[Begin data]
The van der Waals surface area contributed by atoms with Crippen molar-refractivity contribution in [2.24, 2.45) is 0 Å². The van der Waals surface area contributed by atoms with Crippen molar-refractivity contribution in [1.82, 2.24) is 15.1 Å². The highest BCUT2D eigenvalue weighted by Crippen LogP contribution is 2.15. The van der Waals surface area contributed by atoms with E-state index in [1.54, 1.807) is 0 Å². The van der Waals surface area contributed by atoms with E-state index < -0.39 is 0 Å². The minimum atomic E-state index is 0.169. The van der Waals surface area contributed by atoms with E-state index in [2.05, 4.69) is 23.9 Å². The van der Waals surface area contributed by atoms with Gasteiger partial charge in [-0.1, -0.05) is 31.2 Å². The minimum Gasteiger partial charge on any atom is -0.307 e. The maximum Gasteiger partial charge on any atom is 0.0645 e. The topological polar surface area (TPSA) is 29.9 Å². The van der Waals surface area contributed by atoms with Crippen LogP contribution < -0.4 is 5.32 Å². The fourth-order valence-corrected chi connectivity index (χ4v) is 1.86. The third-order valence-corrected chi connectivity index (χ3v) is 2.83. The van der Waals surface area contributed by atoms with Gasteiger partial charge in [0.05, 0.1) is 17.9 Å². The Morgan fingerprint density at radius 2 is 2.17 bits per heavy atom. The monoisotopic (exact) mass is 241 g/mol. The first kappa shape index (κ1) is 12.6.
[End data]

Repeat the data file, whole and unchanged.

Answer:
The van der Waals surface area contributed by atoms with Crippen molar-refractivity contribution in [2.24, 2.45) is 0 Å². The van der Waals surface area contributed by atoms with Crippen molar-refractivity contribution in [1.82, 2.24) is 15.1 Å². The highest BCUT2D eigenvalue weighted by Crippen LogP contribution is 2.15. The van der Waals surface area contributed by atoms with E-state index in [1.54, 1.807) is 0 Å². The van der Waals surface area contributed by atoms with E-state index < -0.39 is 0 Å². The minimum atomic E-state index is 0.169. The van der Waals surface area contributed by atoms with E-state index in [2.05, 4.69) is 23.9 Å². The van der Waals surface area contributed by atoms with Gasteiger partial charge in [-0.1, -0.05) is 31.2 Å². The minimum Gasteiger partial charge on any atom is -0.307 e. The maximum Gasteiger partial charge on any atom is 0.0645 e. The topological polar surface area (TPSA) is 29.9 Å². The van der Waals surface area contributed by atoms with Crippen LogP contribution < -0.4 is 5.32 Å². The fourth-order valence-corrected chi connectivity index (χ4v) is 1.86. The third-order valence-corrected chi connectivity index (χ3v) is 2.83. The van der Waals surface area contributed by atoms with Gasteiger partial charge in [0.05, 0.1) is 17.9 Å². The Morgan fingerprint density at radius 2 is 2.17 bits per heavy atom. The monoisotopic (exact) mass is 241 g/mol. The first kappa shape index (κ1) is 12.6.